|A Yellow Warbler at Berlin Pond|
For years, it seemed like the Holy Grail. Always so close, yet just out of reach. Central Vermont bird enthusiasts have been working diligently to record 200 species in Washington County in a calendar year, and in 2012, we came closer than we ever have before.
Bird sightings throughout the year were recorded by over 100 observers using the online database called eBird. For the most part, records are accepted based on the honor system, but for rare sightings, documentation is often required. The final tally stands at 199 species in 2012, one away from the coveted 200-mark. Every single species is valuable, but rarities are essential to passing the 200-threshold, and we’d like to start the new year by honoring some central Vermont’s “best birds of 2012”.
1. Varied Thrush – Normally found along the west coast, this species occasionally gets very lost and ends up at bird feeders in New England. This was what happened at Mountain Valley Farm in Waitsfield, where owners Gib and Sue Geiger graciously allowed birders to visit and see this unusual bird.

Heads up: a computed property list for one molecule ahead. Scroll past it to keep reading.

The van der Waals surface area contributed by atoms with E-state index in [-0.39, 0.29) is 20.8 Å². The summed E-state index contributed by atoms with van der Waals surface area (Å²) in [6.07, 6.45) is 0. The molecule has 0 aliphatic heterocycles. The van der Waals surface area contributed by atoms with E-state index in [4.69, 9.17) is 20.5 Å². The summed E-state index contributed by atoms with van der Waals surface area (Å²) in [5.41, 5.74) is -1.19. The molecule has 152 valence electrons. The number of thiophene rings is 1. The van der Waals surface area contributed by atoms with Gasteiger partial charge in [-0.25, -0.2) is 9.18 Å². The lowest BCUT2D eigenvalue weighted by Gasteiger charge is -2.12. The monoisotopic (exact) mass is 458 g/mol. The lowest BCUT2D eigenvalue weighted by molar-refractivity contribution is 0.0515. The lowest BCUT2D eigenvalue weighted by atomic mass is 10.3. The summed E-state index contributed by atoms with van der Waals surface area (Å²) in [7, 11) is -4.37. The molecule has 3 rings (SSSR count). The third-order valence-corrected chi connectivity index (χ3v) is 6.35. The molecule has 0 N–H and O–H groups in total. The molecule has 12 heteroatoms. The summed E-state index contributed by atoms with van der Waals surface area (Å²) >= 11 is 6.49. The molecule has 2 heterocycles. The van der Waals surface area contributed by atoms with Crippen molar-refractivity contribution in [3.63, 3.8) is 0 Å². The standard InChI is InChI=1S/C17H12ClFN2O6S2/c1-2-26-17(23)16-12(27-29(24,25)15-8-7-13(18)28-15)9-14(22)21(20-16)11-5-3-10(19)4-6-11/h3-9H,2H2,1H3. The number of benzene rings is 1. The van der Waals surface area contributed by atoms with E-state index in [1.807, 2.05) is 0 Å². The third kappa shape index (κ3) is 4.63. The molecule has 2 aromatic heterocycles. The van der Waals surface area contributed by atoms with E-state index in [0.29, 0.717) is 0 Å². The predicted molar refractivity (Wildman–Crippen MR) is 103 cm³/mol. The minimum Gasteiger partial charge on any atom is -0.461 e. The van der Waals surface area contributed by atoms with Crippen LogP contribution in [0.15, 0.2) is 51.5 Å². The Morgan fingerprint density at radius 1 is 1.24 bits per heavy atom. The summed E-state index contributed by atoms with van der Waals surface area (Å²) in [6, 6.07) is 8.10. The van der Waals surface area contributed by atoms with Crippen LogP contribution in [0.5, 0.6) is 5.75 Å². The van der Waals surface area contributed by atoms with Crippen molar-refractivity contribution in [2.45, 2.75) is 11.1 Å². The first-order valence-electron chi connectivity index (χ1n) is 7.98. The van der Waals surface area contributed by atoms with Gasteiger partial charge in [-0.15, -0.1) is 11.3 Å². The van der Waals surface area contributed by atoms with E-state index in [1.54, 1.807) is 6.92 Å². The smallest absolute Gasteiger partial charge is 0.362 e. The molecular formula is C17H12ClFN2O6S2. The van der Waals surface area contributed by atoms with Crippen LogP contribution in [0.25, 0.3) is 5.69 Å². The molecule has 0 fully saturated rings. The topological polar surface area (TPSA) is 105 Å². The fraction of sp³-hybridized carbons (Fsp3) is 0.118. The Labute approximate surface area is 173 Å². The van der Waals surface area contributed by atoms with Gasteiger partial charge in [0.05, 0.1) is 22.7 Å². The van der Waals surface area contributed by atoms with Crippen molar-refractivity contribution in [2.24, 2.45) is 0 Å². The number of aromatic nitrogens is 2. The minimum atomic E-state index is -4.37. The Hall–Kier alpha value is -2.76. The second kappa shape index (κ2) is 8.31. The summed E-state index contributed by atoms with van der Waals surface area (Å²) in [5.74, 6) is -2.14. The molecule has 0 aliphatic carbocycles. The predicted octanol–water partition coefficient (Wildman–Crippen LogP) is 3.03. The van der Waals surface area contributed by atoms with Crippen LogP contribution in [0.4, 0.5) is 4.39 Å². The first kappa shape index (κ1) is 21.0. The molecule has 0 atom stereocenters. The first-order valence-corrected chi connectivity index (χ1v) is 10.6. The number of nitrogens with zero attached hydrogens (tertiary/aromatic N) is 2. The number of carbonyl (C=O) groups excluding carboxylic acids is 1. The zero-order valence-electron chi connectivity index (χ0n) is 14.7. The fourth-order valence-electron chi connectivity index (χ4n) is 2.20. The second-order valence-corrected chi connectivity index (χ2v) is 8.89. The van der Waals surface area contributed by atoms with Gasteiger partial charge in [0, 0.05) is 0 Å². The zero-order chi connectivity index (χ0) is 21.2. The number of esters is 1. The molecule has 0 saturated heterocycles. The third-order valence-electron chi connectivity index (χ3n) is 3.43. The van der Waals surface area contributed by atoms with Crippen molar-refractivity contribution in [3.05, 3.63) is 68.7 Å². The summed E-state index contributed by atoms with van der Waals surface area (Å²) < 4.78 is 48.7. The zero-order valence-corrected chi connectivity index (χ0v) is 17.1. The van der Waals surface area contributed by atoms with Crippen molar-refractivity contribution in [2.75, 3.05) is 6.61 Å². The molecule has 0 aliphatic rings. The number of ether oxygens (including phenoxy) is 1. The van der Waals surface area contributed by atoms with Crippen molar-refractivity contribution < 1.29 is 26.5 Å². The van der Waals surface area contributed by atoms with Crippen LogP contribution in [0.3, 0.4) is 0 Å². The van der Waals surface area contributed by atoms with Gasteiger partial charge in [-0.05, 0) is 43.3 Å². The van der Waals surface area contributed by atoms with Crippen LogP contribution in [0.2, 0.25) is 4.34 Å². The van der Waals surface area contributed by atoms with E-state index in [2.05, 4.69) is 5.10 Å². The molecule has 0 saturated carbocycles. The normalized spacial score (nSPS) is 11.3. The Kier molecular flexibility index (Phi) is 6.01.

2. Acadian Flycatcher – On May 26, Scott & Pat Sainsbury opened up their home to nearly 50 birders from across the state for a morning of breakfast and birding. Among the 64 species observed, the highlight was surely this southern flycatcher, last seen in Vermont over 2 decades ago. Congratulations to Chip Darmstadt for discovering this gem!
3. Gray-cheeked Thrush – Part of why this bird, which breeds in Canada, is so rarely recorded in Vermont is because it looks nearly identical to the Bicknell’s Thrush. When one showed up in a mist net at the North Branch Nature Center, researchers were able to closely examine and measure the bird, confirming that it was in fact the unusual Gray-Cheeked Thrush.
4. Cackling Goose – This never-before seen species in Washington County was recorded twice this fall! Looking like a miniature Canada Goose, “the cackler” can blend in very well to large goose flocks. Excellent work to Craig Provost and Ken Benton for identifying these hard-to-find birds!
5. Golden Eagle – This species is always rare in Vermont, but most frequently seen in the fall during migration. It came as a great surprise when Eric Cannizzaro, a participant of the Plainfield Christmas Bird Count, managed to spot one soaring overhead.
Will 2013 be the year that we finally surpass 200 species? For more information on Washington County’s birds, and to help get involved in 2013’s Bird Quest, visit www.NorthBranchNatureCenter.org or call the North Branch Nature Center at 229-6206.